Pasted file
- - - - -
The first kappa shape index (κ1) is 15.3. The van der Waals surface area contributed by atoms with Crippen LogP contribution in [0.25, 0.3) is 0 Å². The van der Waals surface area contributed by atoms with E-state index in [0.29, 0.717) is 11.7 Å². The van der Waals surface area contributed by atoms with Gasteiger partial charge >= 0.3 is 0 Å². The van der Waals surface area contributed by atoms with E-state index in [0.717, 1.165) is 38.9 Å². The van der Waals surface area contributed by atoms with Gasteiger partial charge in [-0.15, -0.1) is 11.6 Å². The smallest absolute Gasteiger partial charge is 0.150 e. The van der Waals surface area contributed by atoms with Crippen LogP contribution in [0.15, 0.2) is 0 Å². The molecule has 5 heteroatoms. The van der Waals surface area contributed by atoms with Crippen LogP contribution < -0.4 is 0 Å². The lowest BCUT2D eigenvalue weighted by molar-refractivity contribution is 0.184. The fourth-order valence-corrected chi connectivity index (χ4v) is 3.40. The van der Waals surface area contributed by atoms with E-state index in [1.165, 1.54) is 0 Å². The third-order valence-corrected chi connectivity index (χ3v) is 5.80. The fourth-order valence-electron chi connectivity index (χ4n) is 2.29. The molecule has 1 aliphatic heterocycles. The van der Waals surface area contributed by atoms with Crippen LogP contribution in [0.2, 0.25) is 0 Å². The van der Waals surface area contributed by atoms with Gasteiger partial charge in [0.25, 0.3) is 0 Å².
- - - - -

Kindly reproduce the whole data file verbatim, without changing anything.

The first kappa shape index (κ1) is 15.3. The van der Waals surface area contributed by atoms with Crippen LogP contribution in [0.25, 0.3) is 0 Å². The van der Waals surface area contributed by atoms with E-state index in [0.29, 0.717) is 11.7 Å². The van der Waals surface area contributed by atoms with Gasteiger partial charge >= 0.3 is 0 Å². The van der Waals surface area contributed by atoms with E-state index in [0.717, 1.165) is 38.9 Å². The van der Waals surface area contributed by atoms with Gasteiger partial charge in [-0.15, -0.1) is 11.6 Å². The smallest absolute Gasteiger partial charge is 0.150 e. The van der Waals surface area contributed by atoms with Crippen LogP contribution in [0.15, 0.2) is 0 Å². The molecule has 5 heteroatoms. The van der Waals surface area contributed by atoms with Crippen LogP contribution < -0.4 is 0 Å². The lowest BCUT2D eigenvalue weighted by molar-refractivity contribution is 0.184. The fourth-order valence-corrected chi connectivity index (χ4v) is 3.40. The van der Waals surface area contributed by atoms with E-state index in [1.165, 1.54) is 0 Å². The third-order valence-corrected chi connectivity index (χ3v) is 5.80. The fourth-order valence-electron chi connectivity index (χ4n) is 2.29. The molecule has 1 aliphatic heterocycles. The van der Waals surface area contributed by atoms with Crippen LogP contribution in [0.2, 0.25) is 0 Å². The van der Waals surface area contributed by atoms with Gasteiger partial charge in [0.25, 0.3) is 0 Å².